Wednesday, August 24, 2011

Garden Seed Trials

I have re-learned a very good lesson this year, FIELD TRIALS aren't over in one summer. To tell if a breed of plant will do well in your area, you really have to work with it. What I mean is you have to be aware of soil conditions (nutrients etc.), the weather that particular summer, what the weather was like when you planted, and the location in regard to the sun (I've some tomatoes that are getting shaded by the corn as the sun moves to a different location now that fall is approaching.

 Yes, those Siberian tomatoes that gave me tomatoes in early July have only given me a few red ones so far this year. The plant has grown  to twice the size of last year and the tomatoes are much larger this year. The advertisement for them says cold tolerant, definitely didn't mean when they are young. It could mean when they are full grown though. 

 This year they were some of the latest tomatoes planted and we'll see how they do when cold weather arrives. Last year the plants were pretty well spent by the time cold weather hit so I didn't get a true picture of their performance.
This tomato is a Roma and they do do well in cold soils so I plant them in late May, early June. I haven't figured out what this particular tomato's problem is. No, it isn't aphids or the healthy ones next to it wouldn't look so healthy. I've got to get it ripped out.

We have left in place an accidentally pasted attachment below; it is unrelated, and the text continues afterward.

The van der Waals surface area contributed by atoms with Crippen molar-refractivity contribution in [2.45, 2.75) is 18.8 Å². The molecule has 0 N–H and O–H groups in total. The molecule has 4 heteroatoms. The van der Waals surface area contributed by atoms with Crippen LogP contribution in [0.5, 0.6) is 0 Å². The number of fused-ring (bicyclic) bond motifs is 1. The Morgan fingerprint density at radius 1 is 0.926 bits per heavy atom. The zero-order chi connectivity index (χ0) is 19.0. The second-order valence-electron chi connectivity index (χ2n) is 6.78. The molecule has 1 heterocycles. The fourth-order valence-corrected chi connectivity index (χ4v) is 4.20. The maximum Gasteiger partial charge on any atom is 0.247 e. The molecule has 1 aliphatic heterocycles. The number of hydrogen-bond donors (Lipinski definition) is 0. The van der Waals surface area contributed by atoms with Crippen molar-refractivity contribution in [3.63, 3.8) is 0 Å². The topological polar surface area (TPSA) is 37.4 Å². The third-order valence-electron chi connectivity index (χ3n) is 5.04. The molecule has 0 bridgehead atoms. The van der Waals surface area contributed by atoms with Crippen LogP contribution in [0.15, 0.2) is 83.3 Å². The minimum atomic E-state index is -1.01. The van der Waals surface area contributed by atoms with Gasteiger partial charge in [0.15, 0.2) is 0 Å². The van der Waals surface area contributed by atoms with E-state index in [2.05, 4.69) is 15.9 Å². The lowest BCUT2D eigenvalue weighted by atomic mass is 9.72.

The same thing happened to a few potatoes earlier this summer that were just six feet away from the sickly tomato plant.

And from last years trials I assumed buckwheat wouldn't grow very tall here so I planted it amongst some potatoes. Wrong move, it towers over the potatoes. Some of you are saying cut the things down for green mulch I do love buckwheat pancakes on occasion and silly me wants to try harvesting some of my own. If all goes well, they will get their own plot next year and not become a companion plant.

Two new kinds of corn are on field trial this year also and though the sweet corn is taller than any I've had before. The size of the ears and the taste will be the determining factor. But this corn has an advantage over the ones I've tried before for each stalk has two ears. If it does fairly well, it will for sure be a hit for two ears in the space of one is a huge deal in a garden my size. Yes, I should tell you the type it is but I'd have to guess for I'm on a very short time frame at the moment and can't dig through the box to look.  

The other type of corn on trial is a dried corn variety, Painted Mountain, and it was suppose to be planted first because of its cold hardiness label but I didn't get the plot of land cleared in time. And... though I had planted the two different types of corn two weeks apart hoping to have them tassel far apart enough to save corn for seed they played copy cat and both tasseled together ruining my plans. I haven't given up hope of growing two kinds of corn in my garden and so with a bit more planning, I'll try again next year.

So the moral of the story is, give a new variety a serious chance. Move it around the garden and plant at different soil temps and time of year if it shows any real promise. You never know, it just might end up being your favorite like my Washington Cherry tomatoes that give me loads of LARGE cherry tomatoes a month to a month and a half before my Romas.

Yup, gardening takes patient for it take time.

 Oh yeah, I almost forgot to tell you in my rush, please be patient and return next week for I will be gone for a few days while I take care of my parents. My step-dad is having surgery and my sweet hubby is goes to play double duty around here and he refuses to post. LOL I guess he has his own site to take care of. 

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